McCormick Calls Out Your Spices For Being Old

Haven't been able get enough flavor in your food recently? Can't remember the last time you replaced your onion powder? Your spices might be old. McCormick Spice shared this nugget of information with the public that shed some light on the age of some of the herbs and spices stocked in your pantry. 

"When's the last time you took a peek into your spice cabinet? You should see 'Hunt Valley, MD' on McCormick labels. If you see 'Baltimore, MD,' the spice is at least 25 years old," the seasoning brand wrote on its Facebook page.

Many Facebook users commented on the post surprised to find that they had kept their jars of spices and herbs for 25 years or more. One commenter even referred to a seasoning she knew she'd had forever as a "vintage."

"A lot of times people will keep the same herbs and spices in their cabinet for many years, not realizing that flavor and aroma fade over time," a McCormick Spice representative told The Daily Meal. "Take a few minutes to check the freshness of your herbs and spices. Check the freshness date on the bottom or side of the bottle to help keep track of when it's past its prime. Or, check the spices for color and aroma — look for vibrant color and strong aroma."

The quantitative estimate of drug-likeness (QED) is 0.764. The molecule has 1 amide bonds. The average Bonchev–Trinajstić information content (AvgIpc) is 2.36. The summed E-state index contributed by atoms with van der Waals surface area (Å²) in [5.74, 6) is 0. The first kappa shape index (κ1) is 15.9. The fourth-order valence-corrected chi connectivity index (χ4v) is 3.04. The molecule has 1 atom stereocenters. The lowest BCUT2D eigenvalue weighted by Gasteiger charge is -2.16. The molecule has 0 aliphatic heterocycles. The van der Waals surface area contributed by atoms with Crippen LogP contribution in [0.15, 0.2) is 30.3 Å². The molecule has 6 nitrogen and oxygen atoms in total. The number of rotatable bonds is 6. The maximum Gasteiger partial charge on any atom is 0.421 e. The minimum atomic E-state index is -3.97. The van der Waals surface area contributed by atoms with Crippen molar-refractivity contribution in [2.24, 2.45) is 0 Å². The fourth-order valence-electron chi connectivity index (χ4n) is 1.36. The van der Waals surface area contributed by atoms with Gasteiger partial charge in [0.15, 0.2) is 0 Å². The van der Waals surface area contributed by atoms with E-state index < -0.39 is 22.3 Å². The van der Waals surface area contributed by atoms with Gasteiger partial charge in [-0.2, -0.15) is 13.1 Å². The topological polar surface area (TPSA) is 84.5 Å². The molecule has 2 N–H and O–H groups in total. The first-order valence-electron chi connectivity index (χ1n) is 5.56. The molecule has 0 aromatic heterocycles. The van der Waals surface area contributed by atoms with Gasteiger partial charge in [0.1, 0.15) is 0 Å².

Although we know herbs and spices don't expire like fresh food, we reached out to the FDA to ensure that spices 25 years old and up (yikes!) are still safe to consume in any quantity. "Most spices can last for about two years if properly stored," FDA spokesman Peter Cassell told The Daily Meal.

"In many cuisines, spices are added during cooking rather than at the table, and this heat treatment can reduce pathogen contamination depending on the length of cooking and temperature. It's also important to follow basic food handling practices — cook, chill, clean, and separate."

Never feel like getting too fancy with your spices and herbs? We tried and ranked the best premium pasta sauces, and some of them are so tasty that you don't have to add a dash of anything.